Institute for War and Peace Reporting | Giving Voice, Driving Change
Afghan Education Challenge
One of the consequences of over two decades of civil conflict in Afghanistan has been the collapse of the country's education system. An entire generation, now grown up, has been denied access to even basic studies.
The task of rebuilding Afghanistan's schools and universities, virtually from scratch, represents a formidable challenge.
Over 2000 school buildings have been destroyed in the last twenty years and around 80 per cent of children have no classrooms to got to, prompting the charity Connected Giving to call the situation a "national emergency".
UNICEF's Richard Koser says literacy levels are currently at a critical level. He estimates them at around 40 and 10 per cent for men and women respectively.
The education of girls and women has been hardest hit as they were forbidden all but primary schooling under the Taleban. But boys, especially in provincial areas, have suffered too. Many of them were plucked from the classroom to serve in the private armies which have dominated Afghan culture for so long.
On top of this, most of the country's intellectuals and professionals have fled Afghanistan over the last five years because the Taleban's brand of fundamentalist Islam left them without a role to play. This has left the country with a limited pool of teachers and university lecturers.
UNICEF estimates there are currently just 20,000 teachers in the country - hardly enough to cater for the four million children of school age. With a million and a half of them expected to turn up for class in March, the job of recruiting staff is an urgent one.
For the time being, the UNICEF's priority, says Koser, is to provide emergency heating, and furniture for Kabul's 500 schools.
The charity has been involved in Afghanistan for a number of years although it withdrew support for Taleban-run schools as a consequence of the regime's ban on female education.
UNICEF has, however, been providing funding and basic equipment for the home-based schools which sprang up in lieu of state facilities. It supported just 3000 pupils back in 1999. The figure is now expected to increase a hundred fold.
The desire to catch up on lost education impressed UNICEF executive Carol Bellamy during a visit to Afghanistan earlier this month. "Parents are so eager to send their kids to school," she said, "that they were pushing them into home-based programmes rather than wait until the beginning of the school year in March."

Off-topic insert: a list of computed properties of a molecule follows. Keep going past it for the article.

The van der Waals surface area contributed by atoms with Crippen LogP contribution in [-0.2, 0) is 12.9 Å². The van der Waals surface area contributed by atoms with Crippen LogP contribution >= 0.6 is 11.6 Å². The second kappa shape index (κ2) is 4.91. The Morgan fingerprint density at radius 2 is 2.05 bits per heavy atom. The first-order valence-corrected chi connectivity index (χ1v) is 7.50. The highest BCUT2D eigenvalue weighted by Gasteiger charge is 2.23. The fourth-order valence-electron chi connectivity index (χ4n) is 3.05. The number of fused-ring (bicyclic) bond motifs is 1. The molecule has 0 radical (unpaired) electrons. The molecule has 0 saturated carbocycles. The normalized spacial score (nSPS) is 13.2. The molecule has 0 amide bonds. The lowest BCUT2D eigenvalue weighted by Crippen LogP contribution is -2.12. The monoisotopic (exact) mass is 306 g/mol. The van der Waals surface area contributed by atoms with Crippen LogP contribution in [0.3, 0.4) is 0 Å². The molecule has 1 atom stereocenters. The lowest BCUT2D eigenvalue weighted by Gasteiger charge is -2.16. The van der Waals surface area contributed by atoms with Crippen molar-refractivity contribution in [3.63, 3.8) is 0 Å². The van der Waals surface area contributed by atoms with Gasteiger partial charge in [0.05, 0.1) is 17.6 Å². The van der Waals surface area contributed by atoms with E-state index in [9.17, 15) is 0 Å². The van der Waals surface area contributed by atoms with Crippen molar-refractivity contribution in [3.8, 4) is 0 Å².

Koser told IWPR that talks were already under way with the new education minister Abdul Rassoul Amin on the formulation of a national education policy. This is necessitated by the beleaguered state of a curriculum, which is way out of date.
Besides the age of textbooks, schools operating these past two decades have been used by various regimes to promote their respective political or religious beliefs.
In drawing up a new curriculum, the new interim government, along with UNICEF and other international bodies, will need to satisfy all the various ethnic and religious factions in the country and not appear to benefit one group over the other. "It will have to be started from scratch," said former education minister Masooma Esmati Wardak.
Back in the early Nineties, Wardak embarked on an ill-fated attempt to establish a new curriculum. Over a period of a few years, she and a team of education experts started preparing textbooks for primary and secondary schools. However, continued conflict in the early Nineties put an end to the project.
"If the plans for these have survived," said Wardak, "they could still be used as a basis for the new curriculum."
It's hoped the onset of peace will provide children with a chance to make something of their lives. And many of them relish the prospect of getting back into the classroom. The 15-year-old child warlord Mohammed Aga Humayun Khadim told IWPR back in October he couldn't wait to continue his education.
Siddiq Pathman is the editor of the Peshawar-based Mahaz newspaper.
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